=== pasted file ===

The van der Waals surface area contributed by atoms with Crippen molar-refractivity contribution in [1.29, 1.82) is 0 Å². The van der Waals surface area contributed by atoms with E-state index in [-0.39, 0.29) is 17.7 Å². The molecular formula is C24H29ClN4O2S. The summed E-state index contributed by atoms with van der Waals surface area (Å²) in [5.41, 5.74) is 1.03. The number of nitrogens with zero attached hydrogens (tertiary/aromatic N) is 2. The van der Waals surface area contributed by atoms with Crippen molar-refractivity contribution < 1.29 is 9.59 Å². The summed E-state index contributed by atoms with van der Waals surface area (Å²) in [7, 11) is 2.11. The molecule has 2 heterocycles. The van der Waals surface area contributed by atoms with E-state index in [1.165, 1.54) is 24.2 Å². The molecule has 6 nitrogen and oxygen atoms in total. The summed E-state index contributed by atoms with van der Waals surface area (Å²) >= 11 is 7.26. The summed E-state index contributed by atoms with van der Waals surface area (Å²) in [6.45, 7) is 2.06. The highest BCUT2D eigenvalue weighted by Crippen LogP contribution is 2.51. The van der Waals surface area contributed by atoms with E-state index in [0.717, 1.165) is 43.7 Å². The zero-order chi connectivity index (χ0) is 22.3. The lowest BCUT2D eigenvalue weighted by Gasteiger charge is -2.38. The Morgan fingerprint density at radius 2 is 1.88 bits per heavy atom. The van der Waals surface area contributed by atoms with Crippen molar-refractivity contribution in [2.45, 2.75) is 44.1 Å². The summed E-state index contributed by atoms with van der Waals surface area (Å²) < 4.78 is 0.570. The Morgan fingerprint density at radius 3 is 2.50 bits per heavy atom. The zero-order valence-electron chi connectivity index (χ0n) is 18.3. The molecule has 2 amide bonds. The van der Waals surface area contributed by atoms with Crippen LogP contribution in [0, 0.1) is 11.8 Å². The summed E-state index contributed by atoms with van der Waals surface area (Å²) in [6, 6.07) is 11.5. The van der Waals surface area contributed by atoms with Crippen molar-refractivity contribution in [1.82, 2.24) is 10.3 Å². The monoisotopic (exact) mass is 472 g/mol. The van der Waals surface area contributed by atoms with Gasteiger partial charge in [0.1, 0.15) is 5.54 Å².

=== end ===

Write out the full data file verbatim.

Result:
The van der Waals surface area contributed by atoms with Crippen molar-refractivity contribution in [1.29, 1.82) is 0 Å². The van der Waals surface area contributed by atoms with E-state index in [-0.39, 0.29) is 17.7 Å². The molecular formula is C24H29ClN4O2S. The summed E-state index contributed by atoms with van der Waals surface area (Å²) in [5.41, 5.74) is 1.03. The number of nitrogens with zero attached hydrogens (tertiary/aromatic N) is 2. The van der Waals surface area contributed by atoms with Crippen molar-refractivity contribution < 1.29 is 9.59 Å². The summed E-state index contributed by atoms with van der Waals surface area (Å²) in [7, 11) is 2.11. The molecule has 2 heterocycles. The van der Waals surface area contributed by atoms with E-state index in [1.165, 1.54) is 24.2 Å². The molecule has 6 nitrogen and oxygen atoms in total. The summed E-state index contributed by atoms with van der Waals surface area (Å²) >= 11 is 7.26. The summed E-state index contributed by atoms with van der Waals surface area (Å²) in [6.45, 7) is 2.06. The highest BCUT2D eigenvalue weighted by Crippen LogP contribution is 2.51. The van der Waals surface area contributed by atoms with E-state index in [0.717, 1.165) is 43.7 Å². The zero-order chi connectivity index (χ0) is 22.3. The lowest BCUT2D eigenvalue weighted by Gasteiger charge is -2.38. The Morgan fingerprint density at radius 2 is 1.88 bits per heavy atom. The van der Waals surface area contributed by atoms with Crippen molar-refractivity contribution in [2.45, 2.75) is 44.1 Å². The summed E-state index contributed by atoms with van der Waals surface area (Å²) < 4.78 is 0.570. The Morgan fingerprint density at radius 3 is 2.50 bits per heavy atom. The zero-order valence-electron chi connectivity index (χ0n) is 18.3. The molecule has 2 amide bonds. The van der Waals surface area contributed by atoms with Crippen LogP contribution in [0, 0.1) is 11.8 Å². The summed E-state index contributed by atoms with van der Waals surface area (Å²) in [6, 6.07) is 11.5. The van der Waals surface area contributed by atoms with Crippen molar-refractivity contribution in [1.82, 2.24) is 10.3 Å². The monoisotopic (exact) mass is 472 g/mol. The van der Waals surface area contributed by atoms with Gasteiger partial charge in [0.1, 0.15) is 5.54 Å².